Environmental groups and climate activists are deeply concerned about the expected greenhouse gas emissions from the project. The BLM’s analysis estimates that using the oil produced by the Willow project would result in 239 metric tons of carbon emissions, the equivalent of adding nearly two million cars to the roads each year.
What Does the Willow Project Mean for Wildlife Habitat in the Northwest Arctic?
The Department’s Willow decision reduces the amount of surface infrastructure within ecologically sensitive areas, such as yellow-billed loon nesting areas, caribou calving grounds, and caribou migration routes. Although scaled down, the Willow project still carries impacts to habitat, wildlife and subsistence that should be minimized. For example, the approved version of the project has 21,114 fewer acres of caribou disturbances than the project proponent’s plan. Yet even with mitigation measures in place, some unavoidable impacts to caribou would occur.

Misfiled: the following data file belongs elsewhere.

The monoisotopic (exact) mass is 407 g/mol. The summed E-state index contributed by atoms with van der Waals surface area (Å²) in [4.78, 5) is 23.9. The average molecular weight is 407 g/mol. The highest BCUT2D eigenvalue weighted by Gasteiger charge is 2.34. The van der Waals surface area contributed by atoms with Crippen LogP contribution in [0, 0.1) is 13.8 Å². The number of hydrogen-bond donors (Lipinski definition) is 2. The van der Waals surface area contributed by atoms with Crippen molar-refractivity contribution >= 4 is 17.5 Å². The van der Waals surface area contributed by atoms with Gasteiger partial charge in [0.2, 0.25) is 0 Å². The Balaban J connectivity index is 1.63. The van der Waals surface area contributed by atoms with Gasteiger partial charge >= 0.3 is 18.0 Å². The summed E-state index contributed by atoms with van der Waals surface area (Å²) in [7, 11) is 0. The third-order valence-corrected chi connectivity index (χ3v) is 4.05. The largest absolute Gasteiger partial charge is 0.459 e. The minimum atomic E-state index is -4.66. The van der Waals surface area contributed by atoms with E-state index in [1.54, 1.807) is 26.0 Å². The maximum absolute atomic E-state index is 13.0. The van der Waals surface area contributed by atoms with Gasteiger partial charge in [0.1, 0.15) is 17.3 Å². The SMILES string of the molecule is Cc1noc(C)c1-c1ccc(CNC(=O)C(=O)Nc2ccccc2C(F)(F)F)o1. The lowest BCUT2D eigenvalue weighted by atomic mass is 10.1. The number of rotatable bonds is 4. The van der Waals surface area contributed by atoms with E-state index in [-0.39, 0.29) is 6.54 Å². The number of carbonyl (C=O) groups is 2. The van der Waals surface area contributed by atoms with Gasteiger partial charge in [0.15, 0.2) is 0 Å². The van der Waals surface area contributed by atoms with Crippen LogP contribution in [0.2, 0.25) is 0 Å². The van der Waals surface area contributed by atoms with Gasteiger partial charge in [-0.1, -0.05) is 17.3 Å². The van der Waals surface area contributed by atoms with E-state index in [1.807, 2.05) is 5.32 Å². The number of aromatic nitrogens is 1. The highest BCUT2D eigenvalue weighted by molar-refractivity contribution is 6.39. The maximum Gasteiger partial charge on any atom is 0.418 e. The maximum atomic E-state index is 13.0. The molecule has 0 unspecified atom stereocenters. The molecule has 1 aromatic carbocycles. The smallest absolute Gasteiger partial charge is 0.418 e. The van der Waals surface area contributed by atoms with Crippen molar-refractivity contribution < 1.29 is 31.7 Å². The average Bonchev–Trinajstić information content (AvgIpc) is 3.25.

Willow would also result in 532 acres of lost wetlands, 619 acres of potential polar bear habitat disturbances, and 17,037 acres of disturbances for birds. Durable mitigation, monitoring, and enforcement will be critical to ensuring development near Willow’s drill sites is least impactful to the region’s unique wildlife resources and hunting traditions.
What Other Conservation Measures Is the Biden Administration Considering in the Northwest Arctic?
In tandem with the Willow decision, the Interior Department recently announced a new public process to consider additional safeguards for more than 13 million acres of important habitat within the NPR-A for grizzly and polar bears, caribou, and hundreds of thousands of migratory birds. These safeguards would be focused on the Teshekpuk Lake, Utukok Uplands, Colville River, Kasegaluk Lagoon, and Peard Bay Special Areas. The NPR-A protections would bar development from landing in the reserve near Teshekpuk Lake.